Craftworlds Codex Review: HQs: Warlock/Warlock Skyrunner

A warlock is a male witch, but a Warlock can be male or female and has absolutely nothing to do with Wyches. This shouldn’t be confusing at all.


The Warlock is the cheapest HQ available to the Craftworlds codex- and, indeed, one of the cheapest HQs in the whole of the game. Coming in at a mere 35pts, a Warlock can fill a slot for a fraction of what most other units do, though in many ways you only get what you pay for with them. Warlocks come with a fairly mediocre statline- weapon skill and ballistic skill 3+, giving them a respectable offensive potential, but only strength and toughness 3. Two wounds and two attacks is about as low as any HQ can possibly get, and with only a 4+ invulnerable save for protection, Warlocks are not exactly the sturdiest of characters; in fact, a lot of basic infantry outclass them pretty handily in this respect.

There also is the option for a Warlock Skyrunner, the jetbike-mounted variant of the character; they are identical to the basic version, but benefit from all of the usual upgrades for a jetbike- 16″ movement and the Fly keyword, 6″ automatic advance, and an extra point each in toughness and wounds. For 35pts above and beyond the normal cost of a Warlock, it’s certainly not a cheap option, but it does provide you with some significant benefits.

Special Rules and Wargear

Like all Craftworld Eldar, warlocks (and their Skyrunner cousins) come with Battle Focus and Ancient Doom, both of which are fairly beneficial rules in the most general sense, though not quite as specifically applicable to their roles. Both versions also get a Shuriken Pistol and Witchblade (always wounds on a 2+, d3 damage), the latter of which can be swapped for a Singing Spear for 5pts in order to give an extra ranged attack with the same profile.

Aside from that, Warlocks don’t really have any options or abilities to speak of; they are pretty much one-trick ponies, good only for their spellcasting. However, when your spellcasting is this strong, it’s probably fine. Each warlock can cast/deny one power per turn and gets a single choice off of the Runes of Battle table… however, each Runes of Battle choice comes with two powers, a buff and a debuff. All the buffs target a Craftworld infantry or jetbike unit within 18″, whereas the debuffs can target any enemy unit. Both powers are considered separate spells, so if two Warlocks have the same power chosen, you can potentially have each of them set off a different “half” in the same turn. Warlocks also know Smite, though when they cast it the spell only has a 9″ range and deals a single mortal wound, so it’s a pretty low-priority choice.

Conceal/Reveal (WC7) is a good starting point, giving -1 to hit on anything that shoots at a unit or negating all cover bonuses on a unit. While Reveal is a pretty mediocre spell (and is strictly worse than Jinx), Conceal is excellent when slapped on a key unit. In combination with the Alaitoc trait it can really go buck wild, all the more so if the enemy is suffering other penalties (from moving, from innate abilities, from stratagems, etc.) Especially combined with Protect and/or Fortune, Conceal can make a unit incredibly difficult to kill and is thus a great choice for high-priority targets such as Shining Spears, Wraithguard, Shadow Spectres, etc.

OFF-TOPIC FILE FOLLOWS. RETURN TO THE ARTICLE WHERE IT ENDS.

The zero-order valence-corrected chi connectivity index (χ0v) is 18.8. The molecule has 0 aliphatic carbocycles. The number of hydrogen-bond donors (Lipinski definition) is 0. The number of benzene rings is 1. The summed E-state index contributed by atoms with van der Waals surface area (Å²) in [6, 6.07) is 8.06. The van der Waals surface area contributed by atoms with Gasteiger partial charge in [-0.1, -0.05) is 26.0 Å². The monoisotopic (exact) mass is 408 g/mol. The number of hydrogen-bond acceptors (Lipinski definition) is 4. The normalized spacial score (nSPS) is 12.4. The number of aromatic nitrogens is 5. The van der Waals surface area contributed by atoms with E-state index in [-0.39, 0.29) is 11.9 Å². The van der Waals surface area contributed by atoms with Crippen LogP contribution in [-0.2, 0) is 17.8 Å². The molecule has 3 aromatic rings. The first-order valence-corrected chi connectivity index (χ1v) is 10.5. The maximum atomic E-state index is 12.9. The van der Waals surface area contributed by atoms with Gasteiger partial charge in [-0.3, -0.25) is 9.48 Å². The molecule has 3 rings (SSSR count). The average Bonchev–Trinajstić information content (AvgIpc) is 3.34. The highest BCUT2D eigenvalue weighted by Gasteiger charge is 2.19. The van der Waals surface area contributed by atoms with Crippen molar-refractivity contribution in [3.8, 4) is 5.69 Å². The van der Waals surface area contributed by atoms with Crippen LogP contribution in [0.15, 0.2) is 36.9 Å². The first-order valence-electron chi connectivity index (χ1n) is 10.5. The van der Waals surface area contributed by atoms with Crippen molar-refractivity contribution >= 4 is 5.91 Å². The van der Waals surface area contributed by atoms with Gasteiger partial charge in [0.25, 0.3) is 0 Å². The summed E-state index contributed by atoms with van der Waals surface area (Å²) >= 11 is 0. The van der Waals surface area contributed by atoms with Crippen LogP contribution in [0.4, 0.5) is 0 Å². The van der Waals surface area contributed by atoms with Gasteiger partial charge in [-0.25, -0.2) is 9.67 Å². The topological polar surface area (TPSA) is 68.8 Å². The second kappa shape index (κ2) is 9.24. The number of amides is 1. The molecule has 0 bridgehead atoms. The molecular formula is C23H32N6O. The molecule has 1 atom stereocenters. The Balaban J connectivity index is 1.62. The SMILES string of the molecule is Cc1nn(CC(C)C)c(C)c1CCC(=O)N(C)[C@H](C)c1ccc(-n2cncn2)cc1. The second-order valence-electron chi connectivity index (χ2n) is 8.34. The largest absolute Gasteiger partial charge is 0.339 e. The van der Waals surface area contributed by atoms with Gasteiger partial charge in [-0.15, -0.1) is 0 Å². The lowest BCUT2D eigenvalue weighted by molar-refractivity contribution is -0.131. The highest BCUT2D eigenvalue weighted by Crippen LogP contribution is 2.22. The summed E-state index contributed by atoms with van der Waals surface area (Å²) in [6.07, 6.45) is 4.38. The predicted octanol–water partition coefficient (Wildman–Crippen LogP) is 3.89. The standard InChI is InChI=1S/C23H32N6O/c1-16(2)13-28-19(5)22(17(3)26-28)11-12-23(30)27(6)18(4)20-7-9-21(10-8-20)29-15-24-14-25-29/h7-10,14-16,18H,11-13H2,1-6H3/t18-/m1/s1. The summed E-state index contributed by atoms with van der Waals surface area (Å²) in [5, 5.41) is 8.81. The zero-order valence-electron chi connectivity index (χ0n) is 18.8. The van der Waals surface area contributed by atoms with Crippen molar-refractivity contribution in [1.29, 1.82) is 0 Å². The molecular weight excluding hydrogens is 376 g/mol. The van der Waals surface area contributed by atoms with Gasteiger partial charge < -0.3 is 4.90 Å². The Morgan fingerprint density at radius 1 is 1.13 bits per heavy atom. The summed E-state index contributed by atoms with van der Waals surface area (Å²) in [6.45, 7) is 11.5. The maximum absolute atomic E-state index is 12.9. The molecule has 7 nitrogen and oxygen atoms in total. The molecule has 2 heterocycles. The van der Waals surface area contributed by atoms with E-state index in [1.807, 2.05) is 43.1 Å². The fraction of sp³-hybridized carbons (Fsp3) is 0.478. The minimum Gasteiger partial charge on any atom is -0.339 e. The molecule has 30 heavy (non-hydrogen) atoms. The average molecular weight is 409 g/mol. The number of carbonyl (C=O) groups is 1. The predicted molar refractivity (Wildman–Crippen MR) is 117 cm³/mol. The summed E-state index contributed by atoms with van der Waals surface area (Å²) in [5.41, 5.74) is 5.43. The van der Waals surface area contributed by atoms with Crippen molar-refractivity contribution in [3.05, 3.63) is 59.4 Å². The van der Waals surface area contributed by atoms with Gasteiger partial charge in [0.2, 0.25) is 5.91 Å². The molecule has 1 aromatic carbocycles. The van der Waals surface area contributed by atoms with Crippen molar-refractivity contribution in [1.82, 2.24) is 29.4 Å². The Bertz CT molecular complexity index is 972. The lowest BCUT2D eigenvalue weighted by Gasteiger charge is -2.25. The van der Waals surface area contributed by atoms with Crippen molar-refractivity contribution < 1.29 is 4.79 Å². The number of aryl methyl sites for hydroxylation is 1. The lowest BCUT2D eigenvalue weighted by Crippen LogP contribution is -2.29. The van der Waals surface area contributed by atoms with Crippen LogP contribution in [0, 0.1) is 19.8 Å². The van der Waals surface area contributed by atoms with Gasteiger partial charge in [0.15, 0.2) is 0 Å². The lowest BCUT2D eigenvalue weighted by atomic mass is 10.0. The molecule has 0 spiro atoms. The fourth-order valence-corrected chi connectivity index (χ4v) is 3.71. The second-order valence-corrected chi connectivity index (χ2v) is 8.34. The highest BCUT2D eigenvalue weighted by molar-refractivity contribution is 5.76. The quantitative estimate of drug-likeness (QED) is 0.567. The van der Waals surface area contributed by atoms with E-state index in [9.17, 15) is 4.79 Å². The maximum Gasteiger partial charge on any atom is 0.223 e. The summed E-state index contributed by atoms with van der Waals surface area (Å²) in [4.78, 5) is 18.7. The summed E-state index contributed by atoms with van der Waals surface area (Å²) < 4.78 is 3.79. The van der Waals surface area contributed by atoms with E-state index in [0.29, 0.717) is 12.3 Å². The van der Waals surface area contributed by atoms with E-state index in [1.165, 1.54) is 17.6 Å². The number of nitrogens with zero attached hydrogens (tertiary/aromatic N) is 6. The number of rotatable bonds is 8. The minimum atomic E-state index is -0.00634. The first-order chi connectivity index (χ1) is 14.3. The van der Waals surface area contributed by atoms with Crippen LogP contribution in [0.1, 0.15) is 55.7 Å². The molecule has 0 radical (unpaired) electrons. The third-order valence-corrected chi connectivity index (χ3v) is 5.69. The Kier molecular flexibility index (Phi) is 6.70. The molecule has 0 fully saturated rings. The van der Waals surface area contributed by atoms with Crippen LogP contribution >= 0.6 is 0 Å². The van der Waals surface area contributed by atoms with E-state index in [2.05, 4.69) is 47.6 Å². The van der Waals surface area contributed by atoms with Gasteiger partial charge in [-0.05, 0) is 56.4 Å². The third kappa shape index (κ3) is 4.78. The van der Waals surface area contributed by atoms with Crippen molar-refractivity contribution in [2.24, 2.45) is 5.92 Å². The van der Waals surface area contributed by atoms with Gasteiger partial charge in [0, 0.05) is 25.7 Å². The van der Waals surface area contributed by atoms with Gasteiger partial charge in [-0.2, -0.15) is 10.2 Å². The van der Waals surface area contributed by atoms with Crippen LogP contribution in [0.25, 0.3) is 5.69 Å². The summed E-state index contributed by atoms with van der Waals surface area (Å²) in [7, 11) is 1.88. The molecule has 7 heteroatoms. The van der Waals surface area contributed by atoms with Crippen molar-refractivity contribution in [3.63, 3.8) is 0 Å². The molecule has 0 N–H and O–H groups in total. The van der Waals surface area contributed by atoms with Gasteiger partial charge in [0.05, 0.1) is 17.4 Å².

Embolden/Horrify (WC6) is more niche, but not without its uses. Granting +2 to the leadership of an Eldar unit or -1 to the leadership of an enemy unit, it isn’t particularly impressive on its own- but combined with Mind War, Shadow Spectres, or other debuffing/leadership-dependent effects, it can be quite effective. The key, as always with the army, is to stack modifiers in order to do your work for you; if you can kill two Space Marines and let morale take care of the other three, you’re in a pretty good place. With that said, you’re not usually going to bother with Embolden/Horrify unless you’re building specifically for it, so generally it isn’t worth considering.

Enhance/Drain (WC6) is somewhat more broadly-applicable, though it still isn’t a prime choice due to Craftworlds not really being a melee-primary army. Still, the effect is good- either +1 to hit for a friendly unit or -1 to hit for an enemy unit. While the innate bonus itself is useful (especially for turning some less-accurate units like Wraithblades with Axes back up to where you’d like them to be), the real clutch part is triggering effects that work on a 6+ more often or turning them off for the enemy. With Enhance, the Supreme Disdain stratagem becomes really worth using, as it can proc a lot of extra attacks- likewise with Striking Scorpions Karandaras, and Ambush of Blades. You can also use it to deny enemies such bonuses- a bit situational, but not bad- or simply to slow down a nasty unit. In hopes of making them choose not to multicharge, or not deal enough damage to wipe something out. Unfortunately, it’s not terribly useful against a lot of the hard-hitting HQ characters, as they tend to be hitting on 2s most of the time. As always, it’s particularly effective when stacked with other bonuses/penalties- slapping Drain onto a unit of Conscripts right before some Banshees charge into them is a pretty hilarious thing to watch.

Protect/Jinx (WC7) is one of your real money powers. Protect, which gives +1 to all saves on a target unit, is a solid choice- especially for anything with an invulnerable save or that is under the effects other any other protective powers. Shining Spears or Wraithblades with 2+/3++ can be very difficult to get rid of, as can a unit of Guardians rocking a 3++ from Celestial Shield. As good as that can be, however, Jinx is even better- it gives an enemy unit -1 to all saves, which can absolutely devastate a centerpiece of the enemy army like a Magnus, Mortarion, Knight, or even just a big block of Berzerkers. Slapping Jinx onto a target all but guarantees they die this turn if you put any other effort into it, as even resilient characters or big vehicles will go down quickly. I won’t run the math here, but reducing enemies with a 3+ to a 4+ is brutal even for just basic weapons, and reducing those 4+ ones to 5+s is even more so. Jinx is a spell that spells the end of a unit, and it should be one of your go-to choices for a Warlock.